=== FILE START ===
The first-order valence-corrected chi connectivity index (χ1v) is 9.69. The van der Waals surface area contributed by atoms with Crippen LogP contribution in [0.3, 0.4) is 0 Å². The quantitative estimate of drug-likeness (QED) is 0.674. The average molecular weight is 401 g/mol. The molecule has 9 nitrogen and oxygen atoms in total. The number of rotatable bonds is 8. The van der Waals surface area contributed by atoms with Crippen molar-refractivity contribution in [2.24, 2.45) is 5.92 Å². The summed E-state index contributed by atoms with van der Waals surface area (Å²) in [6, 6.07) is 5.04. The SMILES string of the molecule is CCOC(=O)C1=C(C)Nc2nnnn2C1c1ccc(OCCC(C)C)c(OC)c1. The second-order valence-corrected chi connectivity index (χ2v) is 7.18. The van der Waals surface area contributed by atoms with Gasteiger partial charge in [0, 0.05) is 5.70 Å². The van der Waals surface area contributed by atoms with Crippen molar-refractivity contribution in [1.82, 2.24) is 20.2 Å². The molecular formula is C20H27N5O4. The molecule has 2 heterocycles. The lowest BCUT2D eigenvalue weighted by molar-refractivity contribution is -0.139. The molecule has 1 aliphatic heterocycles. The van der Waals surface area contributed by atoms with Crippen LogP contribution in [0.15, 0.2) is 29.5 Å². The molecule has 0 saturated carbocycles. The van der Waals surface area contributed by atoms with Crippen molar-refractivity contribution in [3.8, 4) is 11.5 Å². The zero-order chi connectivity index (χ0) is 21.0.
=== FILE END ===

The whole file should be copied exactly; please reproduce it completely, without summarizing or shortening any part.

The first-order valence-corrected chi connectivity index (χ1v) is 9.69. The van der Waals surface area contributed by atoms with Crippen LogP contribution in [0.3, 0.4) is 0 Å². The quantitative estimate of drug-likeness (QED) is 0.674. The average molecular weight is 401 g/mol. The molecule has 9 nitrogen and oxygen atoms in total. The number of rotatable bonds is 8. The van der Waals surface area contributed by atoms with Crippen molar-refractivity contribution in [2.24, 2.45) is 5.92 Å². The summed E-state index contributed by atoms with van der Waals surface area (Å²) in [6, 6.07) is 5.04. The SMILES string of the molecule is CCOC(=O)C1=C(C)Nc2nnnn2C1c1ccc(OCCC(C)C)c(OC)c1. The second-order valence-corrected chi connectivity index (χ2v) is 7.18. The van der Waals surface area contributed by atoms with Gasteiger partial charge in [0, 0.05) is 5.70 Å². The van der Waals surface area contributed by atoms with Crippen molar-refractivity contribution in [1.82, 2.24) is 20.2 Å². The molecular formula is C20H27N5O4. The molecule has 2 heterocycles. The lowest BCUT2D eigenvalue weighted by molar-refractivity contribution is -0.139. The molecule has 1 aliphatic heterocycles. The van der Waals surface area contributed by atoms with Crippen LogP contribution in [0.15, 0.2) is 29.5 Å². The molecule has 0 saturated carbocycles. The van der Waals surface area contributed by atoms with Crippen molar-refractivity contribution in [3.8, 4) is 11.5 Å². The zero-order chi connectivity index (χ0) is 21.0.